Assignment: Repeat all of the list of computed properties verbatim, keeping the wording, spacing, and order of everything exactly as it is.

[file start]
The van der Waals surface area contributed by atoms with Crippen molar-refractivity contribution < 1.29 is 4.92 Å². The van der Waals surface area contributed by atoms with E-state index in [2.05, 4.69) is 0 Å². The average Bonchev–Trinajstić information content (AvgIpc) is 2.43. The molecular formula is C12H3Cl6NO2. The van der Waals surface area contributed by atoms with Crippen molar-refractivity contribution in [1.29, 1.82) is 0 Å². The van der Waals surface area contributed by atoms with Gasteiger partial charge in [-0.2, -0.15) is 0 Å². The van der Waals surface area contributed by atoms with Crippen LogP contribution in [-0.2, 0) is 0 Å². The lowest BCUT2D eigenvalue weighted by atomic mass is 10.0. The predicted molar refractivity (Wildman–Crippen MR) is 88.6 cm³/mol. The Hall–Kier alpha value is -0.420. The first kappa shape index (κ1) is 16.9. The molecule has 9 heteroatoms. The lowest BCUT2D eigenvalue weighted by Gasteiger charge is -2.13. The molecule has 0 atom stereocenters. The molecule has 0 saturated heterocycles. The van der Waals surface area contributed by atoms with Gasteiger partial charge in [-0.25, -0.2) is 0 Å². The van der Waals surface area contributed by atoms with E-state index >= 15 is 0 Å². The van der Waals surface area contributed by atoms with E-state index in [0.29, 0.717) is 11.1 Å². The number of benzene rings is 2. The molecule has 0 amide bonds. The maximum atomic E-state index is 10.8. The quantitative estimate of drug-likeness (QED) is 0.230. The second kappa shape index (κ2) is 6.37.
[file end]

The van der Waals surface area contributed by atoms with Crippen molar-refractivity contribution < 1.29 is 4.92 Å². The van der Waals surface area contributed by atoms with E-state index in [2.05, 4.69) is 0 Å². The average Bonchev–Trinajstić information content (AvgIpc) is 2.43. The molecular formula is C12H3Cl6NO2. The van der Waals surface area contributed by atoms with Crippen molar-refractivity contribution in [1.29, 1.82) is 0 Å². The van der Waals surface area contributed by atoms with Gasteiger partial charge in [-0.2, -0.15) is 0 Å². The van der Waals surface area contributed by atoms with Crippen LogP contribution in [-0.2, 0) is 0 Å². The lowest BCUT2D eigenvalue weighted by atomic mass is 10.0. The predicted molar refractivity (Wildman–Crippen MR) is 88.6 cm³/mol. The Hall–Kier alpha value is -0.420. The first kappa shape index (κ1) is 16.9. The molecule has 9 heteroatoms. The lowest BCUT2D eigenvalue weighted by Gasteiger charge is -2.13. The molecule has 0 atom stereocenters. The molecule has 0 saturated heterocycles. The van der Waals surface area contributed by atoms with Gasteiger partial charge in [-0.25, -0.2) is 0 Å². The van der Waals surface area contributed by atoms with E-state index >= 15 is 0 Å². The van der Waals surface area contributed by atoms with E-state index in [0.29, 0.717) is 11.1 Å². The number of benzene rings is 2. The molecule has 0 amide bonds. The maximum atomic E-state index is 10.8. The quantitative estimate of drug-likeness (QED) is 0.230. The second kappa shape index (κ2) is 6.37.